Bulletin of the American Physical Society
72nd Annual Meeting of the APS Division of Fluid Dynamics
Volume 64, Number 13
Saturday–Tuesday, November 23–26, 2019; Seattle, Washington
Session P28: Particle Laden Flows: Shock Accelerated Flows |
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Chair: Jesse Capecelatro, University of Michigan Room: 610 |
Monday, November 25, 2019 5:16PM - 5:29PM |
P28.00001: A simple hydride model for cerium ejecta particles Jonathan D. Regele, John D. Schwarzkopf, William T. Buttler, Alan K. Harrison Cerium ejecta particles created by shock driven Richtmyer-Meshkov instabilities are known to hydride inside of deuterium gas and release exothermic energy in the form of heat and increased particle temperature. Cerium dihydride, which is the reaction product specie, is solid under the experimental conditions considered. A model is developed to describe the hydriding process by combining the lumped-capacitance thermal conduction model, Ranz-Marshall heat transfer correlation, and a diffusion-controlled reaction. Comparisons with experimental data are used to determine model accuracy and to discover what additional physics should be considered in the model. [Preview Abstract] |
Monday, November 25, 2019 5:29PM - 5:42PM |
P28.00002: Modeling pseudo-turbulence in compressible particle-laden flows Gregory Shallcross, Rodney Fox, Jesse Capecelatro When a shock passes through a dense suspension of solid particles, velocity fluctuations are generated in particle interstitial sites. While this is captured in fully resolved simulations of shock-particle interactions, it remains a challenge to reproduce using coarse-grained models, such as Eulerian-Eulerian and Eulerian-Lagrangian methods. Recent work has revealed that pseudo-turbulent kinetic energy (PTKE) can contribute significantly to the overall kinetic energy during shock-particle interactions. We demonstrate this term acts to systematically increase the local Mach number, and needs to be accounted for to properly capture particle dispersion. A transport equation for PTKE is presented, and closure for the dissipation rate is proposed. The equations are implementing in a high-order Eulerian-Lagrangian framework and compared against direct numerical simulations of shock-particle interactions. We demonstrate the model is capable of predicting the pseudo-turbulent Reynolds stresses with correct levels of anisotropy, independent of the drag law employed. Finally, a stochastic model informed by the PTKE is proposed to improve the prediction of particle dispersion. [Preview Abstract] |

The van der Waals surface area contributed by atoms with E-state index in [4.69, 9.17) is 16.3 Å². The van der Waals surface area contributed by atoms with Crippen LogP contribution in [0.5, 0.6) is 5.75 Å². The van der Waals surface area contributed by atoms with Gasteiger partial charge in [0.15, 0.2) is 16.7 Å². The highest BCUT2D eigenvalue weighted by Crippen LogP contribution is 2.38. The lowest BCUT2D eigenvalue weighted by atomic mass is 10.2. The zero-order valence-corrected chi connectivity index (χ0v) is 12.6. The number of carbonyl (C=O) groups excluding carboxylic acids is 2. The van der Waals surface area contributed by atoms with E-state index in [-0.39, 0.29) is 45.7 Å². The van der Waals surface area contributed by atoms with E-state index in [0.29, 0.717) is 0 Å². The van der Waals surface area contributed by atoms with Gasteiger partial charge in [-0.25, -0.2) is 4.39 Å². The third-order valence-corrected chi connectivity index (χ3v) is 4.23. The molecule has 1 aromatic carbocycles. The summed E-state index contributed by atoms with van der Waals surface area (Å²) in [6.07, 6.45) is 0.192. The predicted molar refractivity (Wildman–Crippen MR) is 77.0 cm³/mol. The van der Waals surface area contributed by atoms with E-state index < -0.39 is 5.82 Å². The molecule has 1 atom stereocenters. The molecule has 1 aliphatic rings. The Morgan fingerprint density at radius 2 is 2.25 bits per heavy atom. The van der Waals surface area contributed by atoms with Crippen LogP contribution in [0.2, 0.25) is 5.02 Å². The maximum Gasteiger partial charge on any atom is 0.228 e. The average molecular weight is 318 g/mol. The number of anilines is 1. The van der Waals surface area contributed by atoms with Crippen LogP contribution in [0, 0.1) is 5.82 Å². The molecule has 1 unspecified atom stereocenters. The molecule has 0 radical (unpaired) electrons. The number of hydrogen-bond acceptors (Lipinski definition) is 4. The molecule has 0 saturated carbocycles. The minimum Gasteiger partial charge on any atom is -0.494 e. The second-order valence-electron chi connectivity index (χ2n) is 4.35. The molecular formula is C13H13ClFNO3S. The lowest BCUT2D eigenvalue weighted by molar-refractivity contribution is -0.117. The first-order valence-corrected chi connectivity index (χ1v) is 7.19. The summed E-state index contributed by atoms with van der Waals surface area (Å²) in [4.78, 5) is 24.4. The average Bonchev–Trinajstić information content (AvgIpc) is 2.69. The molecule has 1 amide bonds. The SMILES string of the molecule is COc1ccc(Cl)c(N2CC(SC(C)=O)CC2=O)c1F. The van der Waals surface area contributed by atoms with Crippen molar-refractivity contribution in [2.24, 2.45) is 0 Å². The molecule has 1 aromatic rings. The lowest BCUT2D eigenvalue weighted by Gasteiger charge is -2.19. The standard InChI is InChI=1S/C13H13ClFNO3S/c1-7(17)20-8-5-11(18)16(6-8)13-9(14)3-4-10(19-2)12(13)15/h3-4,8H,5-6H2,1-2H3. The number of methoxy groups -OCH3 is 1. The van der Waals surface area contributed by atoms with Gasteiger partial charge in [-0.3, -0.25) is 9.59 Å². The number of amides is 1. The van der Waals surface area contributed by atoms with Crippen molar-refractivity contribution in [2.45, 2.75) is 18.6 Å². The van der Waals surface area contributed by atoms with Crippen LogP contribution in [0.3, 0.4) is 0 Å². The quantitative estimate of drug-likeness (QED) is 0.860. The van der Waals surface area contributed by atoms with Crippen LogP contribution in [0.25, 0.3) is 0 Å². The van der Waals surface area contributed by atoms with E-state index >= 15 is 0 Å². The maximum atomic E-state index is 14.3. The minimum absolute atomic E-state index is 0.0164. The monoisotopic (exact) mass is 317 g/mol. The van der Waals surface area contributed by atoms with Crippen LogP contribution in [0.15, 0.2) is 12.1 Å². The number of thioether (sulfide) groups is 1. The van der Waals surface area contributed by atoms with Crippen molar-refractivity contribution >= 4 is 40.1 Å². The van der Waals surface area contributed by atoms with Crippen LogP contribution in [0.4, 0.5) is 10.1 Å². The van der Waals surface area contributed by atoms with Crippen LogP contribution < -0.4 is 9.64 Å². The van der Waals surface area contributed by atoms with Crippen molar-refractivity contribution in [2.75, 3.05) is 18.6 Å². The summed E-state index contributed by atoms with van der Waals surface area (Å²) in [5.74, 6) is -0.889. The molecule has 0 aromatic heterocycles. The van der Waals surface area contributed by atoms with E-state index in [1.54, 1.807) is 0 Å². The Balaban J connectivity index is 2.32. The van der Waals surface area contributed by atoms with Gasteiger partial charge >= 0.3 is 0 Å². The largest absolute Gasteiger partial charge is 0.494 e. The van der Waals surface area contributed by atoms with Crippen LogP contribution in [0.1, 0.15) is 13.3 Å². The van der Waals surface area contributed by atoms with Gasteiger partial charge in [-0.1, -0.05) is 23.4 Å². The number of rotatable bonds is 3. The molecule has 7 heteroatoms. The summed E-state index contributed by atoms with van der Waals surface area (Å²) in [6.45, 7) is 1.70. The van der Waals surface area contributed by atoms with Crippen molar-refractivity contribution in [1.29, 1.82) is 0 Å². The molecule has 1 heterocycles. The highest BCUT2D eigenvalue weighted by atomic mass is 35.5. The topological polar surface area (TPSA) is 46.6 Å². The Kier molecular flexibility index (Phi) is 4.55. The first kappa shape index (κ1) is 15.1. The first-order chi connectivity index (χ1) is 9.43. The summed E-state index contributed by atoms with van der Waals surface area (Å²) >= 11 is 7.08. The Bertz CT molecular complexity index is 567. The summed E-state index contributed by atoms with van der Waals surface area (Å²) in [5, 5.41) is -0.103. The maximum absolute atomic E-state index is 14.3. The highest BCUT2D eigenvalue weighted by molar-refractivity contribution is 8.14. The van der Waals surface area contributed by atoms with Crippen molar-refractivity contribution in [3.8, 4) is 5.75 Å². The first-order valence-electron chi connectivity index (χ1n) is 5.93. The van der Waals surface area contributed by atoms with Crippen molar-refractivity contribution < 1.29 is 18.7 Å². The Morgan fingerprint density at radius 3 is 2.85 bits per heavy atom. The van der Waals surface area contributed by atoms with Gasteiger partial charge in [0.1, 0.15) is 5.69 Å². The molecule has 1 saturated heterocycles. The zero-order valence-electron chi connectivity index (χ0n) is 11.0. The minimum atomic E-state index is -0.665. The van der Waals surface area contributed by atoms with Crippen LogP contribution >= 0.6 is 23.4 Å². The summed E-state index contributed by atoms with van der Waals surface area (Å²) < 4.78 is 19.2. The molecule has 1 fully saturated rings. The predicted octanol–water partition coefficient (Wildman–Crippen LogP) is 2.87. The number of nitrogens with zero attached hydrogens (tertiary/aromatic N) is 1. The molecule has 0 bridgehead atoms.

Monday, November 25, 2019 5:42PM - 5:55PM |
P28.00003: Examination of Particle Force Model and its Uncertainty in a Detonation-Driven Multiphase Flow Joshua Garno, Frederick Ouellet, Rahul Koneru, Thomas Jackson, S. Balachandar, Bertrand Rollin Recent work in the compressible, multiphase flow community has shown that the compressible Maxey-Riley-Gatignol (MRG) force model captures the transient forces exerted on a particle by a passing air shock and compressed flow. In this work, the model's predictive capability in the post-detonation flow regime is considered following a rigorous study of the explosive products as the carrier phase. The model parameters of the JWL equation of state are varied to observe their individual sensitivities on the post-detonation flow. Uncertainty quantification with experimental data provides the most influential and likely JWL parameters. With the gas phase in agreement with experiments, the validity of the compressible MRG model under extreme condition is reviewed. Experimental X-ray data provides the trajectory of a few Tungsten particles ejected from an initial explosion. Particle trajectory data from experiments is compared with finite-volume, Euler-Lagrange, point-particle simulations results employing the MRG model. [Preview Abstract] |
Monday, November 25, 2019 5:55PM - 6:08PM |
P28.00004: Analyzing particle curtains with advection-corrected correlation image velocimetry and particle image velocimetry Janghan Park, Daniel Freelong, Patrick Wayne, Peter Vorobieff We conduct an experimental study of an interaction between a planar shock in air and a nominally planar curtain of particles embedded in air. We investigate shocks at Mach numbers 1.2, 1.4, 1.7, and 2.0. Particle curtains of different nominal thickness (2, 4, and 6 mm) are subjected to shock acceleration. The particles are soda lime microspheres with a density of 1.4 g/cc and diameters ranging from 30 to 50 microns. The curtain formation prior to shock arrival is recorded by a high-speed camera during 2 seconds at 960 frames per second. The curtain mass flow rate is also acquired. Each frame of the particle curtain video is analyzed with advection-corrected correlation image velocimetry (ACCIV) and particle image velocimetry (PIV). We investigate whether ACCIV offers any advantages over PIV for this flow. Measurements of velocity combined with mass flow rate data can then be used to provide an estimate of the particle volume fraction and insights into the air entrainment by the curtain. The subsequent study must relate the local volume fraction in the curtain and its thickness with the post-shock features we observe. [Preview Abstract] |
Monday, November 25, 2019 6:08PM - 6:21PM |